Insights for brokers from insurers' FY22 results

Insights for brokers from insurers' FY22 results | Insurance Business Australia

Insights for brokers from insurers' FY22 results

In recent weeks, Australia’s big insurers and overseas counterparts have released their latest financial results for FY22. What can brokers learn from these financial statements? Honan Insurance has compared these results and pulled out what brokers need to know.

“What I’ve tried to do is put a broker lens on this,” said Matthew Head (pictured above), Honan’s national facilities placement manager.

Head said the Australian insurers he examined described their results with quite similar messaging.

“They all benefitted from solid GWP [Gross Written Premium] or top line growth, ranging between six to 13% and this was mainly a result of premium rate increases on renewals, rather than new business,” said Head.

Suncorp achieved top line growth, he said, and also improved both its loss ratio and combined operating ratio. However, its profit was impacted by natural catastrophes.

“They also specifically called out the impact of investment returns on their overall results,” said Head.

Insurance Australia Group (IAG) also achieved top line growth but appeared to be more impacted by natural catastrophes which he described as a “a very consistent theme.”

“The main difference in IAG compared to other insurers was their call out around the impact of long tail or their casualty portfolio, and specifically, worker to worker injuries and returning workers and also silicosis from prior years,” said Head.

Read more: IAG releases annual results

The Honan data and analytics specialist said this impact could be seen “right down the chain” including CGU, the insurers’ main intermediated brand.

“They’ve [CGU] got less appetite towards casualty business at the moment, I think as a result of their [IAG’s] overall results,” said Head.

QBE’s half-yearly results showed a 1% improvement in their combined operating ratio.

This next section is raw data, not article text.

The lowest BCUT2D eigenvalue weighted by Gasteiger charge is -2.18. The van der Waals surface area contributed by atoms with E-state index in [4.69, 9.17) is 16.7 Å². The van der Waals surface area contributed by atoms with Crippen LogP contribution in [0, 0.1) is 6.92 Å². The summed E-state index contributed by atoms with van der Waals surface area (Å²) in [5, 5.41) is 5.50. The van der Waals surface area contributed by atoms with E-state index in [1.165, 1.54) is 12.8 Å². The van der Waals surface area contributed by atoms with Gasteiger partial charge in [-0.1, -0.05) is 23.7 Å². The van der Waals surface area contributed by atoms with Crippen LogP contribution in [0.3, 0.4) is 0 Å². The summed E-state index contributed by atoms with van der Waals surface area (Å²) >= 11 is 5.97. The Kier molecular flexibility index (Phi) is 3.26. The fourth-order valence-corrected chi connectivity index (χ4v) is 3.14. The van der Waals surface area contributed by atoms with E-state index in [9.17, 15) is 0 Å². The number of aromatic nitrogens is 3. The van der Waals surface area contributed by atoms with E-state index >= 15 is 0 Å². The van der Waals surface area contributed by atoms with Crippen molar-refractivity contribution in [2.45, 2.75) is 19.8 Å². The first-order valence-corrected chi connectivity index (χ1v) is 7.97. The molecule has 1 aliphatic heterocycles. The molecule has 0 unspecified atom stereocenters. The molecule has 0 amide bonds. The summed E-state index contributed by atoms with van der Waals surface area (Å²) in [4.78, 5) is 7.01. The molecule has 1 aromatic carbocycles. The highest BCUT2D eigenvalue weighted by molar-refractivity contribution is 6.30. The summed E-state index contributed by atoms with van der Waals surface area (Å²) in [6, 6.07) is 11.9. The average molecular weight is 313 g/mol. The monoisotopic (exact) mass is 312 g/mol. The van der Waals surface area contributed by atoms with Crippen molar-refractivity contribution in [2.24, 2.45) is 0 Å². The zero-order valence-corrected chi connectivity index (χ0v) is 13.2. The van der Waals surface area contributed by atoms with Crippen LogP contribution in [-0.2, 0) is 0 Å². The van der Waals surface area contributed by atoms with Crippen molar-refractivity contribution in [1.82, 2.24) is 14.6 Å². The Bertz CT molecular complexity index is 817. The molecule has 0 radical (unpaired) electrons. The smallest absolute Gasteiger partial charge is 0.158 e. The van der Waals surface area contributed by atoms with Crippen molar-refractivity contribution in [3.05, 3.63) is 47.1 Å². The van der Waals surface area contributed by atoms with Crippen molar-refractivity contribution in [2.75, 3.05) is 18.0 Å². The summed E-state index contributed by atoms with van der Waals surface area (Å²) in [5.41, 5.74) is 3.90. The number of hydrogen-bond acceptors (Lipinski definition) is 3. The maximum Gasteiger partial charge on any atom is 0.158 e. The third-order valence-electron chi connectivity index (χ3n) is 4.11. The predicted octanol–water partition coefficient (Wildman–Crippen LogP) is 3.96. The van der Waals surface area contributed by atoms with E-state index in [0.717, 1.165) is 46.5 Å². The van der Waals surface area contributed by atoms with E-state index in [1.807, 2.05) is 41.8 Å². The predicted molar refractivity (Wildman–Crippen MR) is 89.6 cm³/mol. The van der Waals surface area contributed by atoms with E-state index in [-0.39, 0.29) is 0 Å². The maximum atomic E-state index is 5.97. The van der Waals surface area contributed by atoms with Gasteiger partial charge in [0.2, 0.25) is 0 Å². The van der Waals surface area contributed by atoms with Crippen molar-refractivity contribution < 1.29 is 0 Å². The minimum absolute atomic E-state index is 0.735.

“QBE were very pleased with the improvement,” said Head. “Particularly in Australia, where it achieved a 90% - which is certainly a hurdle for combined operating ratio, which most insurers want to be on the better side of.”

Read more: QBE releases half-year financial report

However, like IAG and Suncorp, its results were “mainly offset” by the flooding disasters across Australia’s east coast earlier in the year.

Honan also compared the financial results from Australian insurers to results from global insurance companies - one of those was Chubb.

“Chubb certainly had very superior underwriting results indicated by a combined operating ratio of 84%, and that’s significantly superior to any of any of their peers,” said Head. The firm, he said, noted its improvements across the board including underlying performance, premium growth and investment income.

For its analysis, Honan looked at Lloyd’s 2021 full year results, announced in March. Lloyd’s half-year FY22 were only released in early September.

“Just as a comparison, given how important Lloyd’s is, we had a look at that [2021 results],” said Head. “They are definitely achieving premium growth through rating increases, and they’ve had a significant turnaround in performance seen through their combined operating ratio.”

Head said the issue of claims inflation stood out as an interesting feature of the results overall.

“All insurers have called out claims inflation as having an impact,” he said. “What’s effectively happening is premiums are rising, however, that’s being offset by a number of factors.”

One of those factors, he said, is weather related claims, and the other is around claims inflation.

“The cost of repairs [to houses, cars, etc] is now more expensive than it was this time 12 months ago,” he said. “So, claims inflation is very topical and how insurers handle this is something we’re going to be watching very closely.”

Head said that, typically, most insurers are offsetting claims inflation through pricing increases, “where they can.”

He also said insurers are definitely looking to grow but more selectively.

“They’re paying closer attention to portfolios and individual policyholder’s risks, more now than they ever have done before,” said Head.

He said insurers are in a situation where their underlying performance is “much improved” partly because of two or three years of heavy remediation of their portfolios. However, he said, performance hasn’t improved as much as they were hoping because of catastrophe claims and claims inflation.

“What we are seeing is insurers are a lot clearer on what business they want to write,” he said.  “While that doesn’t come through in the results, they’re the conversations we’re having with them on a day-to-day basis around understanding their appetite and then aligning our clients’ renewal strategy with insurers with appetite for their particular risk.”